The loss of a job has emotional effects similar to the death of a family member or friend or a divorce. (The first 3 are inevitable, I am hoping the 4th might be preventable.) These emotional effects are predictable. There isn't much we can do to avoid them. Elizabeth Kubler-Ross wrote "On Death and Dying". She outlined these predictable phases of emotions:
1 - Denial
Denial is a conscious or unconscious refusal to accept facts, information, reality, etc., relating to the situation concerned. It's a defense mechanism and perfectly natural.
2 - Anger
Anger can manifest in different ways. People dealing with emotional upset can be angry with themselves, and/or with others, especially those close to them.
3 - Bargaining
Traditionally the bargaining stage for people facing death can involve attempting to bargain with whatever God the person believes in. People facing less serious trauma can bargain or seek to negotiate a compromise.
4 - Depression
It's a sort of acceptance with emotional attachment. It's natural to feel sadness and regret, fear, uncertainty, etc. It shows that the person has at least begun to accept the reality.
5 - Acceptance
This stage definitely varies according to the person's situation, although broadly it is an indication that there is some emotional detachment and objectivity.
When I was in outplacement, I would go to company sites and meet with people minutes after they had loss their jobs (a little like ambulance chancing, I know). The intent was to help them. First by listening, second, by letting them know they were in for a rough emotional ride and third, give them some next steps to take so they would have something to focus on besides the loss of their job and feelings.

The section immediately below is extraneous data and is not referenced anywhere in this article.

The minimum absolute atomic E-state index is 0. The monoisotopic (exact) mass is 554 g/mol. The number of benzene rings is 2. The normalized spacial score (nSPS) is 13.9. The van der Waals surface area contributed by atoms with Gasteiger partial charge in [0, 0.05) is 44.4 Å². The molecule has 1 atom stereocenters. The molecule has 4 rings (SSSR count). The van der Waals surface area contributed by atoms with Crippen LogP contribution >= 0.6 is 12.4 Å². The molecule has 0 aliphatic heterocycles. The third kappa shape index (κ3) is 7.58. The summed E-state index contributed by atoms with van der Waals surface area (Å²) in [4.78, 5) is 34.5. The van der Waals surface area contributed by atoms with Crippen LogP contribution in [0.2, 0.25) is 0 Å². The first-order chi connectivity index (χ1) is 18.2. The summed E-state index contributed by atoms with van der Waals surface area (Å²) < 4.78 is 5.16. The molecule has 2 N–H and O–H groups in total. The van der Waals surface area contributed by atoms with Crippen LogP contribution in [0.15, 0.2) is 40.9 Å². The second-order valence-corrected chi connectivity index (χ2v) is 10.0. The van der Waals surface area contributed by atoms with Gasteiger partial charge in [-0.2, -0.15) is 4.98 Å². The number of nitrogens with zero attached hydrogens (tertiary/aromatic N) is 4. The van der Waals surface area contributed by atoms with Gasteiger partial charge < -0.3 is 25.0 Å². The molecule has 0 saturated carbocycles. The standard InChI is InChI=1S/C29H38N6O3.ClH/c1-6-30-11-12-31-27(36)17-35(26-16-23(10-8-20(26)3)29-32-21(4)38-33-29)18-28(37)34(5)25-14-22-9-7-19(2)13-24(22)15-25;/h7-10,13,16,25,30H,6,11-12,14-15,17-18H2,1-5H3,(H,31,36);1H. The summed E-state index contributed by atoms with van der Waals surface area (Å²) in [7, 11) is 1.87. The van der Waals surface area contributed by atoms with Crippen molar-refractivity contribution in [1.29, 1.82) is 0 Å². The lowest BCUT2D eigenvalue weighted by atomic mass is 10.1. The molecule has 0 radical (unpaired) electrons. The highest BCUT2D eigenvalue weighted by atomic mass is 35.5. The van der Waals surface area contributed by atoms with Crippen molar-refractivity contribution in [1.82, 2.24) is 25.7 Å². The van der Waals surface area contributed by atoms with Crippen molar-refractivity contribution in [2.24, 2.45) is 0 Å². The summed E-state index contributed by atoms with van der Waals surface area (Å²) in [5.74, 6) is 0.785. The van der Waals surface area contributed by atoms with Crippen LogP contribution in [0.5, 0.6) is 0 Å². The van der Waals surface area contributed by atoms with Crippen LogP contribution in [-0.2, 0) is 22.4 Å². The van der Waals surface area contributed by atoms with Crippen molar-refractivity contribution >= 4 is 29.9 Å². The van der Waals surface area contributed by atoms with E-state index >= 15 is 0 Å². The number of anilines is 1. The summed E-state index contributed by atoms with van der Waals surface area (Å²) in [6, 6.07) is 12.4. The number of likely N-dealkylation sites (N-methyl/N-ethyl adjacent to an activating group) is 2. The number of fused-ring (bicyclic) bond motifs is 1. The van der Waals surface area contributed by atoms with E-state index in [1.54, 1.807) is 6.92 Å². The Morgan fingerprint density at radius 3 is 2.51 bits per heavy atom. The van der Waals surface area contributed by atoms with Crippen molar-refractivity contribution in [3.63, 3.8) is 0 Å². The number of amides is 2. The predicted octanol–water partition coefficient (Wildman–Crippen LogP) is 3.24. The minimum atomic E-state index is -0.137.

In my role as a trainer, I have seen "ANGER" many times. It walks in the room with the participant, like a two-headed monster. Every word that person speaks carries anger- their tone, their words and their body. It is not pretty, and it is probably going on interviews with them and torturing their family too.
I see situational depression quite often too. When I was coaching one job seeker, I saw his appearance deteriorate over the course of several months. He began his search in khakis and a collared shirt, but weeks later started wearing sweat pants into the career center. Then he stopped shaving regularly and began to get dark circles under his eyes. It was scary to watch this happen. I advised him, along with others, to seek professional help. He then stopped coming to the center all together. Last I heard, he was still seeking employment.
Getting stuck in one of these emotional places happens quite frequently too. It is easy to stay angry, or feel sad- it is usually much harder to stop those emotions. However, it is possible and must be done. So, when you experience prolonged periods of emotion, change what you are doing. It doesn't really matter what that change is, just do something different. The act of taking control, driving your own bus, can be the boost to self esteem needed. It can get you out of the rut.
Take the example of a time when your car got stuck in the snow. You don't just push down harder on the accelerator do you? OK, yes, at first you do, but when that doesn't work, you try other things- turn the steering wheel, use reverse, pray. As a last resort, you may have to call for help, AAA or a friend. In job search, sometimes you need to ask for professional help or enlist the help of a supportive friend-sooner rather than later.